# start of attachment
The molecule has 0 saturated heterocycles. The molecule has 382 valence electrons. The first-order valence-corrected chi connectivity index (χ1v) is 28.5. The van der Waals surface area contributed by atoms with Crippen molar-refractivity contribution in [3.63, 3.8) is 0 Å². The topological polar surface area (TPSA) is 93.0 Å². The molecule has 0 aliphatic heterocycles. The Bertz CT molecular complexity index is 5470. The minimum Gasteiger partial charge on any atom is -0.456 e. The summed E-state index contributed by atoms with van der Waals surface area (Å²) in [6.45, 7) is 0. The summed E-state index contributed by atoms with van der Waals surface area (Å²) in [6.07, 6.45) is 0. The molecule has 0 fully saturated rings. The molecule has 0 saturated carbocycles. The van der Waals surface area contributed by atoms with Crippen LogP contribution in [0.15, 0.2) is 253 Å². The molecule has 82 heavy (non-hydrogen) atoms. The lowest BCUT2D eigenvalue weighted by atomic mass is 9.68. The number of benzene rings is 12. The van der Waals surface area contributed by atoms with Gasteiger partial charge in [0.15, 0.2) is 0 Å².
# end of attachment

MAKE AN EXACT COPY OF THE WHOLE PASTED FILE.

The molecule has 0 saturated heterocycles. The molecule has 382 valence electrons. The first-order valence-corrected chi connectivity index (χ1v) is 28.5. The van der Waals surface area contributed by atoms with Crippen molar-refractivity contribution in [3.63, 3.8) is 0 Å². The topological polar surface area (TPSA) is 93.0 Å². The molecule has 0 aliphatic heterocycles. The Bertz CT molecular complexity index is 5470. The minimum Gasteiger partial charge on any atom is -0.456 e. The summed E-state index contributed by atoms with van der Waals surface area (Å²) in [6.45, 7) is 0. The summed E-state index contributed by atoms with van der Waals surface area (Å²) in [6.07, 6.45) is 0. The molecule has 0 fully saturated rings. The molecule has 0 saturated carbocycles. The van der Waals surface area contributed by atoms with Crippen LogP contribution in [0.15, 0.2) is 253 Å². The molecule has 82 heavy (non-hydrogen) atoms. The lowest BCUT2D eigenvalue weighted by atomic mass is 9.68. The number of benzene rings is 12. The van der Waals surface area contributed by atoms with Gasteiger partial charge in [0.15, 0.2) is 0 Å².